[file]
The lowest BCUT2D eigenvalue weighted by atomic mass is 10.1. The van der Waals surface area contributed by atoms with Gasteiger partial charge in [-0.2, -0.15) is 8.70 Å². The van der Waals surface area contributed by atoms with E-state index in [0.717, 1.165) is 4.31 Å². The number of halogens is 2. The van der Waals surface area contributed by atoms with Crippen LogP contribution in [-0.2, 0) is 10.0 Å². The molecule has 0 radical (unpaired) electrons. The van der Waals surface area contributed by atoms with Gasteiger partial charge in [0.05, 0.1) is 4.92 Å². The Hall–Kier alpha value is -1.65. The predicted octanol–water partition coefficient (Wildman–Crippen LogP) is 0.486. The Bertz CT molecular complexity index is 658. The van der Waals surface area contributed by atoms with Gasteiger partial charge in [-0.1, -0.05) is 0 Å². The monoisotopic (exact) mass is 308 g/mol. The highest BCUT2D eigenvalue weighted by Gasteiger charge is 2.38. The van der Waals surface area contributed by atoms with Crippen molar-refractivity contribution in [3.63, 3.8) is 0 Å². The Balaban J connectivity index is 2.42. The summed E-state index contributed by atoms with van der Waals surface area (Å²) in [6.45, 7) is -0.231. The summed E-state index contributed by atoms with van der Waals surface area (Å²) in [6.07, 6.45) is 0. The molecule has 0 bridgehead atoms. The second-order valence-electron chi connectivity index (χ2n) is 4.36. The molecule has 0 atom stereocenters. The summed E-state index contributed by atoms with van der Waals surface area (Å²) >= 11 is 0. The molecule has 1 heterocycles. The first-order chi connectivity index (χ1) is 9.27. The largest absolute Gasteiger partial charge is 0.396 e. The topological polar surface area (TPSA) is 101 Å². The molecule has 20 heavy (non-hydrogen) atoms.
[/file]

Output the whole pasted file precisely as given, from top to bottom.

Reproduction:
The lowest BCUT2D eigenvalue weighted by atomic mass is 10.1. The van der Waals surface area contributed by atoms with Gasteiger partial charge in [-0.2, -0.15) is 8.70 Å². The van der Waals surface area contributed by atoms with E-state index in [0.717, 1.165) is 4.31 Å². The number of halogens is 2. The van der Waals surface area contributed by atoms with Crippen LogP contribution in [-0.2, 0) is 10.0 Å². The molecule has 0 radical (unpaired) electrons. The van der Waals surface area contributed by atoms with Gasteiger partial charge in [0.05, 0.1) is 4.92 Å². The Hall–Kier alpha value is -1.65. The predicted octanol–water partition coefficient (Wildman–Crippen LogP) is 0.486. The Bertz CT molecular complexity index is 658. The van der Waals surface area contributed by atoms with Gasteiger partial charge in [-0.1, -0.05) is 0 Å². The monoisotopic (exact) mass is 308 g/mol. The highest BCUT2D eigenvalue weighted by Gasteiger charge is 2.38. The van der Waals surface area contributed by atoms with Crippen molar-refractivity contribution in [3.63, 3.8) is 0 Å². The Balaban J connectivity index is 2.42. The summed E-state index contributed by atoms with van der Waals surface area (Å²) in [6.45, 7) is -0.231. The summed E-state index contributed by atoms with van der Waals surface area (Å²) in [6.07, 6.45) is 0. The molecule has 0 bridgehead atoms. The second-order valence-electron chi connectivity index (χ2n) is 4.36. The molecule has 0 atom stereocenters. The summed E-state index contributed by atoms with van der Waals surface area (Å²) >= 11 is 0. The molecule has 1 heterocycles. The first-order chi connectivity index (χ1) is 9.27. The largest absolute Gasteiger partial charge is 0.396 e. The topological polar surface area (TPSA) is 101 Å². The molecule has 20 heavy (non-hydrogen) atoms.